There are also flaws in the game's design - in CTF games (especially classic ctf), every fight invariably becomes a contest of tunneling - it's much easier to simply dig a tiny tunnel from your base to theirs and try to steal the intel briefcase right out from under their noses, and it becomes frustrating because there's no real defense from that - blocks you build dig away just as easily as regular dirt. Furthermore, a problem specific to classic CTF is that the intelligence never returns to base after being dropped, so you have to defend it where it falls for the rest of the game, unless it is grabbed and captured again. This is exacerbated by the lowest level of any map being a "knee deep water" tile which cannot be dug out and the intel cannot be raised off of by building under it - so once the intel is brought down to the "water table" so to speak, it cannot be moved back up to the surface by any method other than the enemy taking it and moving it there (which they never do) or capturing it (which seems an inevitability by that point). The game's communication is unintuitive and easily missed (tiny words in the bottom left corner with no box around it), which can foster frustration between cooperating team members, and often leads to competing ideas of what to build turning back into your team undermining your own buildings again because they're in the way of what THEY want to build. In 2013, I'm surprised there's not a proximity-based VOIP solution as there is in other games such as Planetside 2, Saint's Row 3, and pretty much every console multiplayer game currently out. And finally, the rectangular map design lends itself to players skirting the absolute edges of the map to shimmy their way around behind the other team's spawn - there really should have been some obstacles of "unbreakable" blocks (no such thing in the game as it stands) to prevent this sort of cheap maneuver.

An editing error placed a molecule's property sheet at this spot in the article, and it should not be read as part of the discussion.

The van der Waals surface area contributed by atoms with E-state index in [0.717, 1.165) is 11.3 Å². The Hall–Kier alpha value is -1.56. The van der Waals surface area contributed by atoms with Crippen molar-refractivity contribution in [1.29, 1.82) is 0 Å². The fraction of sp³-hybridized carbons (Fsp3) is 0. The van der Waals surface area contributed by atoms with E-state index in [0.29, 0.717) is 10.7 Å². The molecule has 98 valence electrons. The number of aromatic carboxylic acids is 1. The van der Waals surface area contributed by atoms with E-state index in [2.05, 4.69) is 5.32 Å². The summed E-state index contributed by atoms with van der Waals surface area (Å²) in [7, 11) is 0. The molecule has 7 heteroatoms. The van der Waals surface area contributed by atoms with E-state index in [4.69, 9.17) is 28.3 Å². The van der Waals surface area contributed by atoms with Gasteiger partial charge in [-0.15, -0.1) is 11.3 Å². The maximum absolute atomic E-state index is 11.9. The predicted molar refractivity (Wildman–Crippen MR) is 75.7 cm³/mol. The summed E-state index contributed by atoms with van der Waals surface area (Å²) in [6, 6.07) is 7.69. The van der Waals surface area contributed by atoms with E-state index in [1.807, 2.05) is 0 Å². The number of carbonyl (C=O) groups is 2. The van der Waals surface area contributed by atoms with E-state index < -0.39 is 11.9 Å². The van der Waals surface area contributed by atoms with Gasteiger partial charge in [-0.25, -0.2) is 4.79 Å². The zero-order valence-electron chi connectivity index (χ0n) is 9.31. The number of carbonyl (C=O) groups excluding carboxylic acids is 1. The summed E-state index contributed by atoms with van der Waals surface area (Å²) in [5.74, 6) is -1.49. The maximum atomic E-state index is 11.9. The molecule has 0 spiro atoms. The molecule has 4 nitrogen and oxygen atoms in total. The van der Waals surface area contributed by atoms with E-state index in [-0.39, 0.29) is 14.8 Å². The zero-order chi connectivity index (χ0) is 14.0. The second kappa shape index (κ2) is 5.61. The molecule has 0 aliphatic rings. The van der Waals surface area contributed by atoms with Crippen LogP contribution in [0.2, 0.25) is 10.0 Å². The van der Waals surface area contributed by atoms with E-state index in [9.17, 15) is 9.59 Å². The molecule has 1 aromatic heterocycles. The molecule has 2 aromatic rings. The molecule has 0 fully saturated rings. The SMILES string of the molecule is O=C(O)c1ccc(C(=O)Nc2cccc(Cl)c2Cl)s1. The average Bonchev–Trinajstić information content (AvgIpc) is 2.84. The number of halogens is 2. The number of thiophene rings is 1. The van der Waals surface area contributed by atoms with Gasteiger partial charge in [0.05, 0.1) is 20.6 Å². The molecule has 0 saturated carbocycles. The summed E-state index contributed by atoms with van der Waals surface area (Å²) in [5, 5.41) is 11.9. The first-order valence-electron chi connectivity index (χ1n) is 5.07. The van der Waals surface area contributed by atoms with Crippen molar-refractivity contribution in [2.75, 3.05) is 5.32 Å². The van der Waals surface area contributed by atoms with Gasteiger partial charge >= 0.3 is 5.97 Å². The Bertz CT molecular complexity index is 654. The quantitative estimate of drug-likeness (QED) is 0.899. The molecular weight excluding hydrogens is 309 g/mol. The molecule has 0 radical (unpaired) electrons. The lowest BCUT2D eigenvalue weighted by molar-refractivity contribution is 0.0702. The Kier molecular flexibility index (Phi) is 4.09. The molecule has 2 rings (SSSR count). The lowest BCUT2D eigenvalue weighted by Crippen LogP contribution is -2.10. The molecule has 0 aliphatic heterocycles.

There's also some missed potential in the form of private servers - there aren't any. All the servers you play on are official, company-run servers. This means there's no admin to monitor against dickish behavior or police the chat. Furthermore, each server sticks to one mode, but they all rotate maps after every round. Unlike TF2, where you can almost always be assured of finding a 24/7 YourFavoriteMap server, no such option is available in Ace of Spades. You want to play on a certain map, you have to wait for it to come around in the rotation again, or change to another server already running it - and hope the match isn't 90% over when you get there.
All in all, Ace of Spades is an intriguing concept put to market without requisite polish. When you play with good people, it's good fun - but there's lots of bad people and no way to avoid playing with them. It gets bonus points for being a low cost title from an indie developer, but some of its shortcomings could have been addressed in game design but were not. I've played a lot worse games with a lot higher price tags, but the frequency of in-game frustration can't be taken lightly and prevents this game from realizing its amazing potential.
Verdict: C+. If you can get it on sale for 5 bucks, it's worth playing, but it won't rise to the levels of infatuation experienced by either of its spiritual progenitors (TF2 and Minecraft).